SEC

Nothing in sport reflects the changing demographics of the country more than college football — most especially the decline of the Big Ten Conference and the ascendance of the Southeastern Conference.

Big Ten territory represents steel mills and coal mines, blue collars and black smoke, where America's pigskin heroes used to be weaned on frozen fields. But the SEC, in the growing Sun Belt, has completely taken over. Mississippi State is the No. 1 team in the country. Excuse me: Mississippi State? This is like Antiques Roadshow soaring to the top of television ratings.

Jim Engster is out and Jim Nickel is in as his guest host. Starting us out today as the first guest is Charlie Cook of the Cook Political Report. He and Jim discuss who is running for Congress throughout the country come November, who is officially signing off to run, what will happen in the U.S. Senate and House come January 2015, and much, much more.

Louisiana Secretary of State Tom Schedler joins us in the studio to discuss election season leading up to November 4th. He discusses when you can vote, where you can vote, how to vote early, how to vote absentee, how much it costs the state to conduct a statewide election, etc...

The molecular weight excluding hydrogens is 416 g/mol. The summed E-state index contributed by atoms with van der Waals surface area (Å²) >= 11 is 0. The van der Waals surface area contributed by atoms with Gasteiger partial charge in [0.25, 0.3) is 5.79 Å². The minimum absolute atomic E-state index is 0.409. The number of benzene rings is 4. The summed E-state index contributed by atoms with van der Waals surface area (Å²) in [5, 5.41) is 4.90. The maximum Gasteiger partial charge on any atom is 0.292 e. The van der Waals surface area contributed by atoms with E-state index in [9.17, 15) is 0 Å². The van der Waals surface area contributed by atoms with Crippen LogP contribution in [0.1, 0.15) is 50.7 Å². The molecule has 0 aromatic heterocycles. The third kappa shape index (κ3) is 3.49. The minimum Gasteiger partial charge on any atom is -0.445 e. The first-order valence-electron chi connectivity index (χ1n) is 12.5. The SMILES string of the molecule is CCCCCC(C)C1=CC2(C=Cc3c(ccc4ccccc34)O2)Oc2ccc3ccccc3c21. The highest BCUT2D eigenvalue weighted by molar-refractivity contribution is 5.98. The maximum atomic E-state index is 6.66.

Associate Commissioner of Communications for the SEC Herb Vincent joins us over the phone to close out today's show. He discusses the new SEC channel, explains who owns it (which is a collaboration between SEC and ESPN), and much more.


Elite college sports conferences can set their own rules about sharing profits with student-athletes and other matters, under a new policy adopted by the NCAA's Division I Board of Directors on Thursday.

Major college sports programs could take a significant step today toward sharing their wealth with the student-athletes whose performances help line their coffers.

The NCAA Board of Directors is expected to vote this afternoon on a plan to restructure Division I athletics, which would give the five biggest athletic conferences autonomy in making certain rules and provide so-called enhanced benefits to student-athletes.

Famed Louisiana political consultant Gus Weill joins today's show to talk with Jim about what he knows best: Louisiana Politics. They discuss the upcoming TV debates between La. Senate hopefuls, the Fairness Ordinance, Edwin Edwards running for Congress, and much, much more. 

Also, SEC sports analyst Paul Finebaum closes out today's show to discuss his new book My Conference Can Beat Your Conference: Why the SEC Still Rules College Football. He and Jim talk about the teams to beat in SEC football this upcoming season, Coach Les Miles, and more.